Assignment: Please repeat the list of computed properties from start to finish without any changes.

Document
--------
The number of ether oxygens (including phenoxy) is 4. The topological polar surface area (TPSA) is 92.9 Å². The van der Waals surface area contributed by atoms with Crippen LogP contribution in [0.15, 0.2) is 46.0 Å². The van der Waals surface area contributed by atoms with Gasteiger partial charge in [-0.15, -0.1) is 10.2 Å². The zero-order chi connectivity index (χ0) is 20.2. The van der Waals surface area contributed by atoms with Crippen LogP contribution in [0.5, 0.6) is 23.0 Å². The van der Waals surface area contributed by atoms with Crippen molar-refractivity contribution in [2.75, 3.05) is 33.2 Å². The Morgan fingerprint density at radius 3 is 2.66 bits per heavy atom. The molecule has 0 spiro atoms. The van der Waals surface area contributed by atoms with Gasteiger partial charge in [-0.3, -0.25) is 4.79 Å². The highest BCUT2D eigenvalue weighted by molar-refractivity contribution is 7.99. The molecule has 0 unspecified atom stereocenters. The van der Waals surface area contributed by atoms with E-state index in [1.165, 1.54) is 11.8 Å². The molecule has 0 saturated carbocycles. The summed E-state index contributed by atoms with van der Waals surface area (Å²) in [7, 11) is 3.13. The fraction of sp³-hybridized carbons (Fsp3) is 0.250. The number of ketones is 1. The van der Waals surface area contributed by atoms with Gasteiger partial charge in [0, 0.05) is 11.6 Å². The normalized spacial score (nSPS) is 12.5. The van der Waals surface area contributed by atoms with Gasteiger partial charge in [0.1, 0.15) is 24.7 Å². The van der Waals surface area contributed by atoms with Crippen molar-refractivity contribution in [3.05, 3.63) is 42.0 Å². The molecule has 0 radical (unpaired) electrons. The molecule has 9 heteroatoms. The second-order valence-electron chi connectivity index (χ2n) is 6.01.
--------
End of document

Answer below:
The number of ether oxygens (including phenoxy) is 4. The topological polar surface area (TPSA) is 92.9 Å². The van der Waals surface area contributed by atoms with Crippen LogP contribution in [0.15, 0.2) is 46.0 Å². The van der Waals surface area contributed by atoms with Gasteiger partial charge in [-0.15, -0.1) is 10.2 Å². The zero-order chi connectivity index (χ0) is 20.2. The van der Waals surface area contributed by atoms with Crippen LogP contribution in [0.5, 0.6) is 23.0 Å². The van der Waals surface area contributed by atoms with Crippen molar-refractivity contribution in [2.75, 3.05) is 33.2 Å². The Morgan fingerprint density at radius 3 is 2.66 bits per heavy atom. The molecule has 0 spiro atoms. The van der Waals surface area contributed by atoms with Gasteiger partial charge in [-0.3, -0.25) is 4.79 Å². The highest BCUT2D eigenvalue weighted by molar-refractivity contribution is 7.99. The molecule has 0 unspecified atom stereocenters. The van der Waals surface area contributed by atoms with E-state index in [1.165, 1.54) is 11.8 Å². The molecule has 0 saturated carbocycles. The summed E-state index contributed by atoms with van der Waals surface area (Å²) in [7, 11) is 3.13. The fraction of sp³-hybridized carbons (Fsp3) is 0.250. The number of ketones is 1. The van der Waals surface area contributed by atoms with Gasteiger partial charge in [0, 0.05) is 11.6 Å². The normalized spacial score (nSPS) is 12.5. The van der Waals surface area contributed by atoms with Gasteiger partial charge in [0.1, 0.15) is 24.7 Å². The van der Waals surface area contributed by atoms with Crippen molar-refractivity contribution in [3.05, 3.63) is 42.0 Å². The molecule has 0 radical (unpaired) electrons. The molecule has 9 heteroatoms. The second-order valence-electron chi connectivity index (χ2n) is 6.01.